WASHINGTON, (Reuters) – The outlook for Saudi Arabia’s economy is positive as it confronted the global financial crisis handily, the International Monetary Fund said on Friday, noting gross domestic product not related to oil will likely grow 4.5 percent this year.
The fund’s executive board also said the country’s banking system is fundamentally sound, and the credit outlook has recently improved.
But the board, which had bilateral discussions with Saudi Arabia in July, said “vulnerabilities remain, especially from the volatility of oil prices.”
The country handled the crisis with “strong and timely policy measures, particularly the large and well-targeted fiscal stimulus and the skillful conduct of monetary policy,” the IMF said. It also supported the country’s plans to unwind the fiscal stimulus and “return spending growth to sustainable spending levels.”
The growth in non-oil GDP will be supported by an expansionary fiscal stance and a pick-up in credit, the IMF said, but it raised concerns about resulting inflation.
“While the current monetary stance is appropriate, excess liquidity will need to be mopped up in case inflationary pressures emerge,” the directors said.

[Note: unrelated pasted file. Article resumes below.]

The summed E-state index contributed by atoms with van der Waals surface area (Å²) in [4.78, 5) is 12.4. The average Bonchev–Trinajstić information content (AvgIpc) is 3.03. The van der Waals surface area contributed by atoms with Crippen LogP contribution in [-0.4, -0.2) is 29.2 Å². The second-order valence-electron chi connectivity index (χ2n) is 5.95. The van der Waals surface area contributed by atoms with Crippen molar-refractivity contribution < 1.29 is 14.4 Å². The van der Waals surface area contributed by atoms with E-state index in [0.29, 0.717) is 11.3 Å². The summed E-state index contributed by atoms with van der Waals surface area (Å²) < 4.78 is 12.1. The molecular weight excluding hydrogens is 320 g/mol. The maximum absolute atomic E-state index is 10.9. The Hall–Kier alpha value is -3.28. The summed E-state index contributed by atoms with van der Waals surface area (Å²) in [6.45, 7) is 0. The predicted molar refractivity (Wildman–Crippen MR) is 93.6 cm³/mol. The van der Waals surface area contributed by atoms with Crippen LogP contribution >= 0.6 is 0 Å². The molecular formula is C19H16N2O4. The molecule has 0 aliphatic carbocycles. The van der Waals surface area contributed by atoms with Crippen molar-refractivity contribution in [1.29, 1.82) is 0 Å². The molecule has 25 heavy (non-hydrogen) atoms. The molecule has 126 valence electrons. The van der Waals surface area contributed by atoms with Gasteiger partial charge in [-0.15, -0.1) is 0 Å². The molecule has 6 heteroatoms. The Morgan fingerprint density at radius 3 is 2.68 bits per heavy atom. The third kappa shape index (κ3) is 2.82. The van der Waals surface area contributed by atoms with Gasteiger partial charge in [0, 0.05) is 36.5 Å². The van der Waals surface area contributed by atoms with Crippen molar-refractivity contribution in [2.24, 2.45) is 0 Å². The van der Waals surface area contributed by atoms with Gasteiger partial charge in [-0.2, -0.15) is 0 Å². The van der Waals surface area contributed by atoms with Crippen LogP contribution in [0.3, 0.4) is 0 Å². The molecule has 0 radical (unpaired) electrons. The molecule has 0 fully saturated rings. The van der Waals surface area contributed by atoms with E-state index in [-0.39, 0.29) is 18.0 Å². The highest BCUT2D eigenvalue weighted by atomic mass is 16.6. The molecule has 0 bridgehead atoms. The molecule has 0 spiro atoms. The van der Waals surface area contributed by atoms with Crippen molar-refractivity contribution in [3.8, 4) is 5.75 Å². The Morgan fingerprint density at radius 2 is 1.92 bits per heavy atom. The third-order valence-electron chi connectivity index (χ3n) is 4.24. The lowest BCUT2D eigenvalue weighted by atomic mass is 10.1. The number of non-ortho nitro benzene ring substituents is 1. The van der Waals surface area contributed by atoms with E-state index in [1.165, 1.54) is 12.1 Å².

Inflation should remain at about 5 percent this year due to persistent increases in rent and food and also due to “an expansionary fiscal and accommodative monetary stance.”
“Beyond 2010, inflation would gradually decline in line with the expected rise in global interest rates and the gradual exit from the fiscal stimulus,” the IMF said.
The key risk to the economy is a sharp decline in oil prices, the IMF said, though revenues are strong now.
“Both the fiscal and external accounts are projected to improve, reflecting an improvement in oil revenues,” it said.
The fund also supported “efforts to slow the growth in domestic consumption of oil products, noting that a comprehensive reform of the subsidy system would contribute to lower fiscal costs